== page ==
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IMC 2020: Sessions

Session 1346: Social Groups and Their Boundaries

Wednesday 8 July 2020, 16.30-18.00

Moderator/Chair:Maroula Perisanidi, Classics, Ancient History & Archaeology, University of Nottingham
Paper 1346-aThe Borders of Senatorial Identity: Macrobius Ambrosius Theodosius as a Social Agent of Identity Construction
(Language: English)
Mor Hajbi, Department of History, Hebrew University of Jerusalem
Index terms: Education, Learning (The Classical Inheritance), Philosophy, Social History
Paper 1346-bImagined Borders and Peasant Identity during the Middle Byzantine Period
(Language: English)
Cahit Mete Oguz, Department of History Simon Fraser University British Columbia
Index terms: Byzantine Studies, Daily Life, Economics - Rural, Social History
Paper 1346-c'With modest men they modest be, with sober they be graue, / With lewd and naughtie companie, they also play the knaue': Minstrels and Class Boundaries in Renaissance England
(Language: English)
Csilla Virág, Department of Medieval & Early Modern History, Eötvös Loránd University, Budapest
Index terms: Literacy and Orality, Music, Performance Arts - General, Social History

Paper -a:
Modern scholarship has mostly focused on the dating and religion of Macrobius Ambrosius Theodosius through the examination of different literary motifs employed by him in his writings; other aspects, such as: Macrobius' intentions in publishing the opera and his impact on the intellectual community of his time have been rather neglected. By examining Macrobius as a social agent of identity construction of the senatorial elite group and by emphasizing cultural components of senatorial elite life, it will become clear that Macrobius' intentions go beyond the preservation of ancient knowledge; by delineating cultural borders, Macrobius aimed at portraying an idealized social group.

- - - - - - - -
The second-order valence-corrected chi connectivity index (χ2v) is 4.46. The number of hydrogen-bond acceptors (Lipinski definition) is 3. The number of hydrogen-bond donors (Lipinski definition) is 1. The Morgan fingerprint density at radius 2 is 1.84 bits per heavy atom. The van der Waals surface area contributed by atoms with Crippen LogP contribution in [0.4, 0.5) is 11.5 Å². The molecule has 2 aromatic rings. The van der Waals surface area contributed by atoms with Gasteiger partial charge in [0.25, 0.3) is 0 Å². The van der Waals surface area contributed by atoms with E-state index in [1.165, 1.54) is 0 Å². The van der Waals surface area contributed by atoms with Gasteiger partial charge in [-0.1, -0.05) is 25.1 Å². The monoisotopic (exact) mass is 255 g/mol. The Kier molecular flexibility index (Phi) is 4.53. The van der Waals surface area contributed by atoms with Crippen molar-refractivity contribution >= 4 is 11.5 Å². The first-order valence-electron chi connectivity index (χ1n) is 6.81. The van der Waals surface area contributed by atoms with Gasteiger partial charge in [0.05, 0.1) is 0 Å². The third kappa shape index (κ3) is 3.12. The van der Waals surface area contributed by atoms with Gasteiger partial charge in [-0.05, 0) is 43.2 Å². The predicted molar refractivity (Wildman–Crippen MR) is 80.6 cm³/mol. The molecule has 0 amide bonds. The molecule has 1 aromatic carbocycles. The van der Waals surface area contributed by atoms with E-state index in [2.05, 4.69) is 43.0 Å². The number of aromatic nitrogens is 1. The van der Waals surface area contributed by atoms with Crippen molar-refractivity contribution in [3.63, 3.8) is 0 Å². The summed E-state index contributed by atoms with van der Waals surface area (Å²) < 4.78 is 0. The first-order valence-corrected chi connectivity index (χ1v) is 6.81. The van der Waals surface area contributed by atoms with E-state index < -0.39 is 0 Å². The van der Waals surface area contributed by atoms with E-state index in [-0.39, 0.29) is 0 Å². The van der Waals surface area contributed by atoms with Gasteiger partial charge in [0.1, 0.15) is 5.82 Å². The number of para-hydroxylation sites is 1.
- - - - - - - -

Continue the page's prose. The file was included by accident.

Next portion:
Paper -b:
The Byzantine peasantry, scattered across its core territories, was a fairly diverse group, featuring a plethora of microcosms constituting different identities and world-views. Yet, three key features designate the common denominator of their respective individual identities; connectivity, agency and resilience. These three elements served to complement the mutually exclusive micro-identities of different villages with a common blanket which helped separate a Roman peasant from a non-Roman peasant, providing what could be referred to as a macro-identity to unite these individuals across an imagined community. Analyzing the concept of borders within this framework allows us to dissect its respective meaning for both the peasantry and the literate elite, which, in turn, helps illustrate and understand the social tensions running deep within Byzantine society.

Paper -c:
Minstrels and musicians form an ambiguous group of entertainers in Medieval and Early Modern England. For some, they are the purveyors of vice and corruption, for others the bringers of communal cheer and merriment. For or against them, most sources seem to agree on one thing: they appear everywhere. In the alehouses, at fairs and parish feasts, even in the halls of the gentry. As such, they move freely amongst all the sorts, passing borders in society as (and even more) easily, as passing borders of the parish.

This ability does not go unnoticed by contemporary commentators. Either writers of treatises on the art of music, fervent preachers of morality, or authors of popular characterologies, they all spare this matter a thought or two. In this paper I aim to present the contemporary opinions and views on minstrels and musicians, especially on their ability to move freely amongst all layers of society, as found in moral tracts, musical treatises or genres of cheap print; identifying specific tendencies in their representation connected to genres, and comparing these 'outsider' opinions with a self-reflective speech delivered by minstrels to minstrels. This might enlighten our view on the 16th, early 17th centuries' discourses on the (supposedly) amphibian lifestyle of these entertainers.